The Rise of Oxycodone
Oxycodone is a pain-relieving medication that has become a very popular drug of choice for illicit users. In the medical sense, Oyxcodone is a powerful and amazing pain-relieving drug for those who really need it. It is most commonly prescribed to patients to manage pain after surgery. Oxycodone is a semisynthetic opioid derived from the opium poppy plant. Its chemical structure is like morphine and has very similar therapeutic qualities. OxyContin is a controlled release form of Oxycodone. It is unique in the way that it is a 24-hour time released drug. This time release attribute allows those who are in pain to feel constant relief throughout the day.
The beginning of the opioid epidemic followed the increased prescription of opioids to treat pain in the early 1990s. 30 years later it continues to grow. The American Medical Association issued a brief in November 2021 stating that the nation’s drug overdose epidemic has continued to worsen throughout the COVID19 pandemic. Every state has reported a spike or increase in overdose deaths or other related problems. In 2020, more than 93,000 people died from drug overdoses according to data released by the CDC’s National Center for Health Statistics. That’s a 29.4% increase from the 72,151 deaths projected for 2019.
Types of Oxycodone Produced
The name Oxycodone is generic; there are in fact many different forms of this drug that are prescribed by doctors for pain but are also abused nationwide. Oxycodone is produced in two different ways. It is made into tablets that just contain Oxycodone; the most popular brand names for this form of the drug are Oxycontin and Roxicodone, which is the brand name. It is also made into tablets that contain Oxycodone mixed with analgesics; the most popular brand names for this form are Percocet, Percodan, and Tylox. For people who abuse Oxycodone, they will abuse the form that just contains the Oxycodone. Therefore, the most commonly abused forms of Oxycodone are Oxycontin and Roxicodone.
Illicitly obtained Oxycodone is often laced with another synthetic opioid, Fentanyl. There is now a significant risk that illegally purchased drugs have been intentionally mixed with fentanyl because of its potency and low cost. Oxycodone mixed with Fentanyl is typically produced outside of the United States and smuggled into the country. According to the CDC, overdose deaths involving synthetic opioids, primarily those including manufactured Fentanyl, rose 55.6% percent between January 31, 2020, and January 31, 2021.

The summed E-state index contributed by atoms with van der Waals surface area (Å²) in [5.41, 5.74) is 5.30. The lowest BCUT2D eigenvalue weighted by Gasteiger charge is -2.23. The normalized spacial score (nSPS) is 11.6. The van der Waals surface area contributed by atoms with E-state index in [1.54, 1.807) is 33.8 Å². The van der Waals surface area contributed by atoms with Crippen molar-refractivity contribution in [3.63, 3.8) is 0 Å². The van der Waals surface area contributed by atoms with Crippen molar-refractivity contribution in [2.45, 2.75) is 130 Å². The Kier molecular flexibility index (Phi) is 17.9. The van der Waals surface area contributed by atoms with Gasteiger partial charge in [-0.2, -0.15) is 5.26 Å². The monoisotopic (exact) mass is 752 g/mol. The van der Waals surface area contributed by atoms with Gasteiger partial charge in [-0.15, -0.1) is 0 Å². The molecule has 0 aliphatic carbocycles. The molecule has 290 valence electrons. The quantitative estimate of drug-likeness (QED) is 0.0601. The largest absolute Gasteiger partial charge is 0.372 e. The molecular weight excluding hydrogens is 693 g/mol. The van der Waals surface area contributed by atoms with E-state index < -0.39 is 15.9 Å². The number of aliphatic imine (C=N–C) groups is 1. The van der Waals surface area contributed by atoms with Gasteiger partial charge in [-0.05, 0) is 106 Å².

Oxycodone V. Hydrocodone
Many people today become very confused with the difference between Oxycodone and Hydrocodone. Although they sound very similar and are spelled similarly, they are in fact very different.
Abuse of Oxycodone
Prescription pain reliever drugs are now the number one cause of drug overdose related deaths in the United States. It should be no surprise to hear then how Oxycodone is abused nationwide. It is known to cause euphoric effects, lessen anxiety, and give the user an overall pleasant experience. This undoubtedly goes hand in hand with the extreme addictive nature of the drug. Oxycontin has become one of the most commonly abused forms of the drug Oxycodone. Users chew or crush the pills in order to snort or intravenously inject directly to their blood stream.
Let’s look at some Oxycodone abuse facts…
- >13 million Americans abuse Oxycodone according to the U.S. Department of Justice.
- Oxycontin has more first-time abusers than marijuana or cocaine.
- In 2020, 2.4 percent of 12th grade high school students said they had used OxyContin in the past year.
- There is Oxycodone use in all 3,140 counties in the United States.
- It has been illicitly abused for the past 30 years and abuse rates continues rise.
- The Drug Abuse Warning Network (DAWN) stated that, “Emergency Department visits for nonmedical use of opioid analgesics increased 111% during 2004–2008 (from 144,600 to 305,900 visits) and increased 29% during 2007–2008. The highest numbers of ED visits were recorded for oxycodone, hydrocodone, and methadone.”
- In 2021, overdose deaths involving opioids rose 38.1 percent.
- For the first time in history, more than 100,000 people died of a drug overdose in a 12-month period from April 2020 to April 2021.